But how is it possible for men to have such high levels of a hormone associated with the female reproductive system?
"Men can convert their testosterone to estrogen via an enzyme called aromatase," explained Feghali-Bostwick.
"They're converting testosterone in their tissues. You don't to have to have ovaries to make estrogen. Other tissues can also form estrogen."
Aromatase can convert other tissues such as fat into estrogen in women as well. Preventing that conversion could be a novel therapeutic approach to scleroderma.
Aromatase inhibitors are already being used to treat women, particularly postmenopausal women, with hormone-receptor positive breast cancer. The MUSC team would like to conduct a small trial to assess the efficacy of aromatase inhibitors in patients with scleroderma.
Even if the costs of a trial in patients with scleroderma prove to be too high, Feghali-Bostwick believes there is much to learn from existing data from large breast cancer trials of aromatase inhibitors. For example, she would be very curious how the aromatase inhibitors affected patients who had both breast cancer and scleroderma.
"What happened to their scleroderma when they were treated with aromatase inhibitors?" asked Feghali-Bostwick.
"Knowing that would help inform us about the utility of aromatase inhibitors. It's hard to access the large breast cancer study data. However, doing so would provide us key information in assessing whether aromatase inhibitors have a role in scleroderma."
Meanwhile, Baker Frost is conducting experiments to establish a causal link between higher estradiol levels and scleroderma.
"I think we also have to show concretely that having high estrogen levels is the causative factor for the clinical characteristics of scleroderma," said Baker Frost.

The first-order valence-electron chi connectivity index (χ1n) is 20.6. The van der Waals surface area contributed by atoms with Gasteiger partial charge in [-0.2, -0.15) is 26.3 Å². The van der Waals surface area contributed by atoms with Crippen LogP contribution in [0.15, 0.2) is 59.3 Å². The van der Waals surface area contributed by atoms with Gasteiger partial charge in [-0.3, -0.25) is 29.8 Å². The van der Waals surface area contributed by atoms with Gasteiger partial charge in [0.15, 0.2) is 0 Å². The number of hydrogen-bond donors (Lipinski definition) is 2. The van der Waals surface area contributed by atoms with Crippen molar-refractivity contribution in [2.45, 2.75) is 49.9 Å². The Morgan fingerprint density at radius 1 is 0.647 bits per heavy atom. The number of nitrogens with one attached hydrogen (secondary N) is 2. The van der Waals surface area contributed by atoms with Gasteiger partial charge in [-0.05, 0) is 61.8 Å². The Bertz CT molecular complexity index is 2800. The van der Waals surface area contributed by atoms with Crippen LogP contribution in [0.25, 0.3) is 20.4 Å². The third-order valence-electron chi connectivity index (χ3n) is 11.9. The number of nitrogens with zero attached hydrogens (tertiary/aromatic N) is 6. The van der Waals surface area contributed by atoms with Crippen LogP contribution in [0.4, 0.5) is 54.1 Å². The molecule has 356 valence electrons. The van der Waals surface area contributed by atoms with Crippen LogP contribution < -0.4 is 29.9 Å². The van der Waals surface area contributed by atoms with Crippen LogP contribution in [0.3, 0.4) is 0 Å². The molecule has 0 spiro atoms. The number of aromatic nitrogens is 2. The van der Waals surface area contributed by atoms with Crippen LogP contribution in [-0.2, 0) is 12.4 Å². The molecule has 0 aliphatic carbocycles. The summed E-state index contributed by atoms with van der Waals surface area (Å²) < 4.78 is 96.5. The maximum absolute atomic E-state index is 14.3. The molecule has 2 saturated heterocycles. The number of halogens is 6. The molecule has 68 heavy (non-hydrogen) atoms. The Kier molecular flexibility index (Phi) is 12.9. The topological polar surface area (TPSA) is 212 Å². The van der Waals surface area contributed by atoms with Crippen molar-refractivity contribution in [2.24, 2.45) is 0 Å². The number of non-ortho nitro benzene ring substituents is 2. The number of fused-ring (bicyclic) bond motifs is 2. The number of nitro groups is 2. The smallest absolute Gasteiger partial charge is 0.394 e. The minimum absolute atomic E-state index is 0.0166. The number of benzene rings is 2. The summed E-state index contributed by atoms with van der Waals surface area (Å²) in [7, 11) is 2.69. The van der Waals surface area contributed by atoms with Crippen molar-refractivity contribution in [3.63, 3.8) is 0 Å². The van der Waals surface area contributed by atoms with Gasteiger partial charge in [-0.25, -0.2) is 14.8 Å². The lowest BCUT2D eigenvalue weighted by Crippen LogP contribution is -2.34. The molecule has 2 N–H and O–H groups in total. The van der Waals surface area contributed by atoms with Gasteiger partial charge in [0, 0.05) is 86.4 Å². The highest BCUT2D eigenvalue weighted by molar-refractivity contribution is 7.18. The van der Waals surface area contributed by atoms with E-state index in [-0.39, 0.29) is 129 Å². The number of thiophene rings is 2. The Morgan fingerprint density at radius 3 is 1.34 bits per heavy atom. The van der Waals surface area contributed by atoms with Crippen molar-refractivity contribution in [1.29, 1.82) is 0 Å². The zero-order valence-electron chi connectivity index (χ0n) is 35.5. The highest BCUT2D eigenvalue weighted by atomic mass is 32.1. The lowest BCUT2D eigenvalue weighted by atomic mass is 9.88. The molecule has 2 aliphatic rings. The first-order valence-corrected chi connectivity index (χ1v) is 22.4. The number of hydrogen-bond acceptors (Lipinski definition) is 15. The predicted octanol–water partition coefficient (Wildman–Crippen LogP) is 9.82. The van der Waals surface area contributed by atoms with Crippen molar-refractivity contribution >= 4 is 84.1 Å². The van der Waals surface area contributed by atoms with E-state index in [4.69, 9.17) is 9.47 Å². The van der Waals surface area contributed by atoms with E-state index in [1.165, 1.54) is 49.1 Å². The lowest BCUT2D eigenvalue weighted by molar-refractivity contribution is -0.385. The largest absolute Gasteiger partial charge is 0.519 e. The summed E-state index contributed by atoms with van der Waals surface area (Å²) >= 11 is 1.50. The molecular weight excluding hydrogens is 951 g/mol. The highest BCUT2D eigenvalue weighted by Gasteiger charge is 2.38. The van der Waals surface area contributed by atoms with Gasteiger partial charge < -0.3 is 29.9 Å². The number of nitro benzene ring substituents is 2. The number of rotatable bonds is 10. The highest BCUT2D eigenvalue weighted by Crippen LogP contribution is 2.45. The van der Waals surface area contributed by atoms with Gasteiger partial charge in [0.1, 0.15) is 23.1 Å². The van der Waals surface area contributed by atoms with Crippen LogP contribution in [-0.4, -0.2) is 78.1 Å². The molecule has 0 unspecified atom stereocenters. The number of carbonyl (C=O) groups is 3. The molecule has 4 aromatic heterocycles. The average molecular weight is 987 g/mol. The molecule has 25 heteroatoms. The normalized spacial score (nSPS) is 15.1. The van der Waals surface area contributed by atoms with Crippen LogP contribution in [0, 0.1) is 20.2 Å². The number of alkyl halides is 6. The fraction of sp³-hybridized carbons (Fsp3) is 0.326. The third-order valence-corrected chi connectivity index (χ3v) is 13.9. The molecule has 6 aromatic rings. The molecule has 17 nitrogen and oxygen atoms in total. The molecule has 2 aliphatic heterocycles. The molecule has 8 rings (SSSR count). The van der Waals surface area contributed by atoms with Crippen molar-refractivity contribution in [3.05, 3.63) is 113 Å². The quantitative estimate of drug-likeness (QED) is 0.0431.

"So we're doing a lot of studies with human tissues, and soon tissues from scleroderma patients, to show that if we treat these cells and tissues with estrogen, then the downstream effects will be the high levels of tissue scarring that you see with scleroderma."
The MUSC's team findings also point to estrogen as a potential environmental trigger for scleroderma. Most people who develop the disease are likely genetically susceptible. However, research suggests that the environment also plays a role. "Estrogen is around us. It's not just what your body produces," explained Feghali-Bostwick.
"There are a lot of things you get exposed to that affect estrogen levels - things like endocrine disrupters and estrogen mimics. So I think it's just part of understanding what environmental factors may be involved in the development not just of scleroderma but also of related autoimmune diseases."
The content of the article summarized in this release is solely the responsibility of the authors and does not necessarily represent the official views of the NIH.
Founded in 1824 in Charleston, the Medical University of South Carolina (MUSC) is the oldest medical school in the South, as well as the state's only integrated, academic health sciences center with a unique charge to serve the state through education, research and patient care. Each year, MUSC educates and trains more than 3,000 students and 700 residents in six colleges: Dental Medicine, Graduate Studies, Health Professions, Medicine, Nursing and Pharmacy. The state's leader in obtaining biomedical research funds, in fiscal year 2018, MUSC set a new high, bringing in more than $276.5 million. For information on academic programs, visit http://musc.